Will the Astros salvage the first-overall pick they did sign?
Take a moment to forget about the Brady Aiken mess and think about last year’s first overall selection. Mark Appel was supposed to be on the fast track. You aren’t supposed to struggle if you’re the first overall selection, and the 6-foot-5 right-handed starter with a prototype body had the look of a player who would move quickly, stopping only briefly in Lancaster and Corpus Christi to humble inferior hitters with his mid-to-upper-90s fastball. If you’ve been paying attention to his season, you know this hasn’t exactly gone as planned.
What has happened
First, appendicitis in January sidelined him for most of the spring. Regardless, the Astros aggressively sent him to Lancaster to begin the season. I was able to catch an early start of his, on April 10th, and was impressed with the raw stuff he brought to the table. Then 22, Appel showed a fastball that touched 98 mph, and paired it with a sharp, bat-missing slider (scouting report). Immediately after this start, on April 14th, Appel’s velocity dipped and only touched 91 mph. As has been well documented, the Astros installed a tandem or “piggyback” pitching rotation, where two “starters” would pitch back to back in the same game. Also, some pitchers would be subjected to only three days of rest, which happened to Appel in these two starts. This obviously took a toll on Appel, and there were rumors of shoulder soreness after the second start. He was sent to extended spring training to get some rest and have proper time to build stamina for the season. After returning, he had the worst start of his season on May 31st, surrendering 10 earned runs in 1 1/3 innings. Five days later, he was diagnosed with tendinitis in his right thumb and scratched from his next start. After getting the standard four days of rest (and sometimes more), he continued to struggle. Recently, the Astros made it public that Appel had a right wrist issue and received a cortisone shot. It’s unclear whether the thumb tendinitis is connected. I took in his start on July 10th with intentions of pin-pointing his problems.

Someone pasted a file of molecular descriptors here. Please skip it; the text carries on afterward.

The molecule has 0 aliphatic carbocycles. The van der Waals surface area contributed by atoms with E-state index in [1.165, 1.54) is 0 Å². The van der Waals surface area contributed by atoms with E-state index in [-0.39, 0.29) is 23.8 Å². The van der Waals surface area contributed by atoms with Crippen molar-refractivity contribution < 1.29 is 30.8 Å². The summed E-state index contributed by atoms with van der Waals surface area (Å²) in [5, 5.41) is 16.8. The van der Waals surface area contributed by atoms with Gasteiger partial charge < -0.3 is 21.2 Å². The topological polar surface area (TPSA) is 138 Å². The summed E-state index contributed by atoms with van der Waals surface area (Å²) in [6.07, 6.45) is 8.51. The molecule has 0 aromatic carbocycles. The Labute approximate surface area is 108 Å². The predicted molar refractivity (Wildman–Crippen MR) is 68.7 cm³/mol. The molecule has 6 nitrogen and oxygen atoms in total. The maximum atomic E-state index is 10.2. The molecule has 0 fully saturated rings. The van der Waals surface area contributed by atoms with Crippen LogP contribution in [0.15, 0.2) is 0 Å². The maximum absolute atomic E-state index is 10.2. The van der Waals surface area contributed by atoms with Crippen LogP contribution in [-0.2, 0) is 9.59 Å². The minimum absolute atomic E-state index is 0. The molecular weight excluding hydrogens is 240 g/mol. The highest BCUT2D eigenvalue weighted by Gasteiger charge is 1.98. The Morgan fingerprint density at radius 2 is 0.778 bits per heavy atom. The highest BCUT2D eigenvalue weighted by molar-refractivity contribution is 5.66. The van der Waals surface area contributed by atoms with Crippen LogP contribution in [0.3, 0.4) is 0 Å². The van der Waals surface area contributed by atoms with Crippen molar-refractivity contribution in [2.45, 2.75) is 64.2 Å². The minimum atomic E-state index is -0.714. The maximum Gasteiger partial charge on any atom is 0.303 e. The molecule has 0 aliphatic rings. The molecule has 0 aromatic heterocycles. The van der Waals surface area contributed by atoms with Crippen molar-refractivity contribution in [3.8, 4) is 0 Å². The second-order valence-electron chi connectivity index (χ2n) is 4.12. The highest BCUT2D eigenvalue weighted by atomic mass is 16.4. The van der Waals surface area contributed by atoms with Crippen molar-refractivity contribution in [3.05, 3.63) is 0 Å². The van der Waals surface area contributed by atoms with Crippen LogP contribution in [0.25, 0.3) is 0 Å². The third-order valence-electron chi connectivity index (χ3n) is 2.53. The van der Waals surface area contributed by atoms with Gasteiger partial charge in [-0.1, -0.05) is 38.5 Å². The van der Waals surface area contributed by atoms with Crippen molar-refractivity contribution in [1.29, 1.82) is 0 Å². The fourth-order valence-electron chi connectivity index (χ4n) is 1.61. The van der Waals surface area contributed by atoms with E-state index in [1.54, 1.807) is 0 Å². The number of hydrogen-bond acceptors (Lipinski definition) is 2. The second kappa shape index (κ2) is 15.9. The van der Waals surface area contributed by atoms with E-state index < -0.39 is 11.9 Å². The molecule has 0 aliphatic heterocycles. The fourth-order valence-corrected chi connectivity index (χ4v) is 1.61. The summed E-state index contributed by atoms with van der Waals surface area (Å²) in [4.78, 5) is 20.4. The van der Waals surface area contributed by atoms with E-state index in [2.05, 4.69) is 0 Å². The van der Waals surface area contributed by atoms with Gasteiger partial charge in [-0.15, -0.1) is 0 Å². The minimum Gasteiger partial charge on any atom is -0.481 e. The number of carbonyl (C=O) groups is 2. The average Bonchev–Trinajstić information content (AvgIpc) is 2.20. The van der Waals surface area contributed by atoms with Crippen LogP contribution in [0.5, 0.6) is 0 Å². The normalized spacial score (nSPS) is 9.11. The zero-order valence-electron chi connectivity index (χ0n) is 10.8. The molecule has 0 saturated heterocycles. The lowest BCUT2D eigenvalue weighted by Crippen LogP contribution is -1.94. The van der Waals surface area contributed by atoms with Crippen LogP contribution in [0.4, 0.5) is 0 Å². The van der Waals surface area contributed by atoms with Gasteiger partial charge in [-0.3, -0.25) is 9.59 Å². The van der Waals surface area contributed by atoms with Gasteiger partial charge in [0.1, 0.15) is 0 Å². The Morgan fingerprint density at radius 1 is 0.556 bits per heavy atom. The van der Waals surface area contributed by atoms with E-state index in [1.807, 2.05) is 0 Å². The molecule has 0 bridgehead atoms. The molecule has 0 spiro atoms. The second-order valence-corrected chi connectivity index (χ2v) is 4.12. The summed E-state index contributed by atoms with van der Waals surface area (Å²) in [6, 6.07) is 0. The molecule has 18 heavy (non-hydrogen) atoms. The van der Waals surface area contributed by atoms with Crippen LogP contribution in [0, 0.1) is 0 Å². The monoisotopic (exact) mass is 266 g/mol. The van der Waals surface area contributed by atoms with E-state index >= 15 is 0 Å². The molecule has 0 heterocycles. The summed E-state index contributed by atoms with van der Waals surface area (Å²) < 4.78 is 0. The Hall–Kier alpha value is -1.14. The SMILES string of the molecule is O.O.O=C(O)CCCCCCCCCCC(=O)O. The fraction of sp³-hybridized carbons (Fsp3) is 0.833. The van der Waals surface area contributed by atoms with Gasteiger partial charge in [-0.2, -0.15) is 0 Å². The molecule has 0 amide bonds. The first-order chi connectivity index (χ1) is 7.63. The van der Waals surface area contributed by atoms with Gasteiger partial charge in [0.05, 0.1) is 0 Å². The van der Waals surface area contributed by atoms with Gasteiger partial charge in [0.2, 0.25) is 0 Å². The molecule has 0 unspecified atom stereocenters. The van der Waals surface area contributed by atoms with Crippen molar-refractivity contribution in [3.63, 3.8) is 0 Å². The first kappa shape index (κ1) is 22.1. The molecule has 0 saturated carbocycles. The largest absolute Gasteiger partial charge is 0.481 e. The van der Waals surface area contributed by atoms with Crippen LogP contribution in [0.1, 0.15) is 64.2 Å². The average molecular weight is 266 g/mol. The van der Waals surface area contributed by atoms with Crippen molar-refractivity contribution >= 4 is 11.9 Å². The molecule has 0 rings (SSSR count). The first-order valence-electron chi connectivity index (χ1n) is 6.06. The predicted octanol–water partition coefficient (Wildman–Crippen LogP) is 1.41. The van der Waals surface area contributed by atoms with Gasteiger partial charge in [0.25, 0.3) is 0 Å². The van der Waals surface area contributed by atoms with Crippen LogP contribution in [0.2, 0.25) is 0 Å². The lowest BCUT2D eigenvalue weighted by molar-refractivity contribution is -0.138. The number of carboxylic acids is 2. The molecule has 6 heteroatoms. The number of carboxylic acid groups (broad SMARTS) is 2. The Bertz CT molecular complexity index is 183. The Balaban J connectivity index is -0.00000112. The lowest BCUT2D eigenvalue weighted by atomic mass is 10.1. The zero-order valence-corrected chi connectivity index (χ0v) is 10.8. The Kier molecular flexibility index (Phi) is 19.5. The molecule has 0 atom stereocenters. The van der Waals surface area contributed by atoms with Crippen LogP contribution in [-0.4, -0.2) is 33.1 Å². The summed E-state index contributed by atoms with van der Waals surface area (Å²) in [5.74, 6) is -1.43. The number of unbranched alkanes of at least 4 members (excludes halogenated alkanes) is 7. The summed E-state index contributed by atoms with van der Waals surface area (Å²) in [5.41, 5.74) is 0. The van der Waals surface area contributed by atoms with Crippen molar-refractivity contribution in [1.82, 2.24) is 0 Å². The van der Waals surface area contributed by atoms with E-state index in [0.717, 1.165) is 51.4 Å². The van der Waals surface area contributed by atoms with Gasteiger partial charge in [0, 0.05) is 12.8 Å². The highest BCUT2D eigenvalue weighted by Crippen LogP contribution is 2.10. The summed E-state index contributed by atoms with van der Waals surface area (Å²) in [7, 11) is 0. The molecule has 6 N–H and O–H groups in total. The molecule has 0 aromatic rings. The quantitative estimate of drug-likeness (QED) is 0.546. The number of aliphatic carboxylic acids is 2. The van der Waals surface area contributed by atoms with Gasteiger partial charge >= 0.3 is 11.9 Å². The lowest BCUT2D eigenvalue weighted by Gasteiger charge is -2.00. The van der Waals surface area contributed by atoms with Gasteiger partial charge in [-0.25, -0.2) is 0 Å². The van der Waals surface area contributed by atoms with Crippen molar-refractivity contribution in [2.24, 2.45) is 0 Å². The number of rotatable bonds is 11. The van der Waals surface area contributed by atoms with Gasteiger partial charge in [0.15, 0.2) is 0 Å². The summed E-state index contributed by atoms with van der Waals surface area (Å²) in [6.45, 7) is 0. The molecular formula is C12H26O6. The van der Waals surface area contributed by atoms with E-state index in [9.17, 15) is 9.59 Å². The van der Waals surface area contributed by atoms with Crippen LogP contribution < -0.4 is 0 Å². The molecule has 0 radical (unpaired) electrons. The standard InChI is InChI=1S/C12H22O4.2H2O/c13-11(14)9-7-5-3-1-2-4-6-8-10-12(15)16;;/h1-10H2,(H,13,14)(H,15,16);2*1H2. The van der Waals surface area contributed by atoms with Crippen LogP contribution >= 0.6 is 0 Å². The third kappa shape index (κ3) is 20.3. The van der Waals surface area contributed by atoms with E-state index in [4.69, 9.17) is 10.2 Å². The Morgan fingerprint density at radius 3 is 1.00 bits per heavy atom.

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The Situation: Heading into yesterday’s game, Houston first basemen were hitting .181/.269/.291 as a group. With Singleton boasting a .267/.397/.544 line for Triple-A Oklahoma City and his contract extension freshly signed, the Astros summoned him to the majors to provide some pop—and in his debut, he did.
Get to know the Rangers' other second baseman of the future.
The Situation: Former no. 1 overall prospect Jurickson Profar is out for several more weeks and Donnie Murphy just landed on the disabled list with a neck strain. Josh Wilson, the Rangers’ Opening Day second baseman, was designated for assignment. The Rangers are looking for a jolt until Profar returns.
Background: The Rangers signed “Roogie” Odor out of Venezuela for $425,000 and he immediately found success in the states, slashing .262/.323/.352 in 258 plate appearances as a 17-year-old in Low-A Spokane. The promising start jumpstarted an accelerated path to the big leagues for Odor, as he landed in Hickory (A-Ball) in 2012 and again held his own. Often in the shadow of other highly touted middle-infield Rangers prospects, Odor finally got his time to shine in 2013. Across two leagues, he hit .303 with a .369 on-base percentage and raised his slugging to .474. In fact, in 144 Double-A plate appearances, Odor slugged an eye-popping .530. After the season, he was rated the no. 1 overall player in the Texas Rangers system and second-best second baseman in the minors according to Baseball Prospectus.